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The Legal Implications of Buying at Auction

By: Christine Whitfield BA (hons) - Updated: 24 Sep 2012 | comments*Discuss
Property Auctions House Home Bid Room

There was a time when auctions of any kind were practically unheard of and were certainly not a part of every day life. However that time has now long. Nowadays you can buy almost anything at an auction. You can even use auctions online to buy and sell products. In fact only recently a man in the UK because the first person to make a million pounds from selling things on an online auction site.

With auctions becoming more common and with the process of buying or selling at auction being relatively easy you could be forgiven for thinking there are no ‘serious’ sides to them. Indeed it is an easy mistake to make to view auctions as nothing more than ‘a bit of fun’. But there are legal implications involved with all auctions and in those in which large sums of money are at stake these implications are extremely important.

Housing Auctions

When it comes to auctions in which large sums of money are transferred there can surely be none more prominent than housing auctions. Buying a property at auction is fast becoming one of the most popular ways of purchasing a home. Television programmes about property auctions helped them to gain prominence and now property auctions are in operation all over the country. In the United States property auctions are extremely popular and the trend looks to be catching on in the United Kingdom too.

It is vital then that buyers, and sellers, are fully aware of the legal conditions surrounding buying at auction.

While the auction itself may be fun – auctions can be extremely exciting – the sale is legally binding, just like any other property transaction. Even the initial payment is subject to contract. All buyers must provide 10% of the property price on the day of the auction. If you do not do this the sale cannot go ahead.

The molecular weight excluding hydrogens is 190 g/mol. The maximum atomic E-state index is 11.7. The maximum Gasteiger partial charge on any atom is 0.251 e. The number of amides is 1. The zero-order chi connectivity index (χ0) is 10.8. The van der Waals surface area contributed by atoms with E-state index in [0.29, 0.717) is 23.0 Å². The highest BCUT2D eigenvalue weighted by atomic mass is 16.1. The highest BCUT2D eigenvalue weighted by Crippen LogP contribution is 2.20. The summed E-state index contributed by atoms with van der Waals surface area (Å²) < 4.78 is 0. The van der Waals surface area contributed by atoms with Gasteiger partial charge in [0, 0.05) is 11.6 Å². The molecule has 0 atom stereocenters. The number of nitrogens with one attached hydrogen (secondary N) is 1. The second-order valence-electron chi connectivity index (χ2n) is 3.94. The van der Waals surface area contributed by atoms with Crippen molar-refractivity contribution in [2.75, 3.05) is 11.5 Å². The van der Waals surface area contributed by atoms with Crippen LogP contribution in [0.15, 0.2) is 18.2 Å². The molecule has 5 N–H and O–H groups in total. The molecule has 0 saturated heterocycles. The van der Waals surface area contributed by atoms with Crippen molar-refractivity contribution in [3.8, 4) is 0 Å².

You will then have 28 days to provide the remainder of the money. It is therefore wise to make sure you have your credit in place before you go to the auction. Organise your mortgage, let the lender know you are buying at auction. It is important to plan ahead because if you provide the 10% hence entering into a legally binding contract and then are unable to secure the rest of the money then you will lose your deposit.

Keep Documents

As soon as your bid has been accepted you are contracted to buy the property. Before the sale the seller will have provided the auction house with documents from his or her legal team. Once your bid has been accepted you should request copies of these documents and keep them in a safe place for future use should there be any problems with the property or the transaction.

Buying at auction is a great, efficient way of buying a property. There are legal implications as with many large transactions but do not let this put you off. Just make sure you plan ahead, do your research and keep your head!

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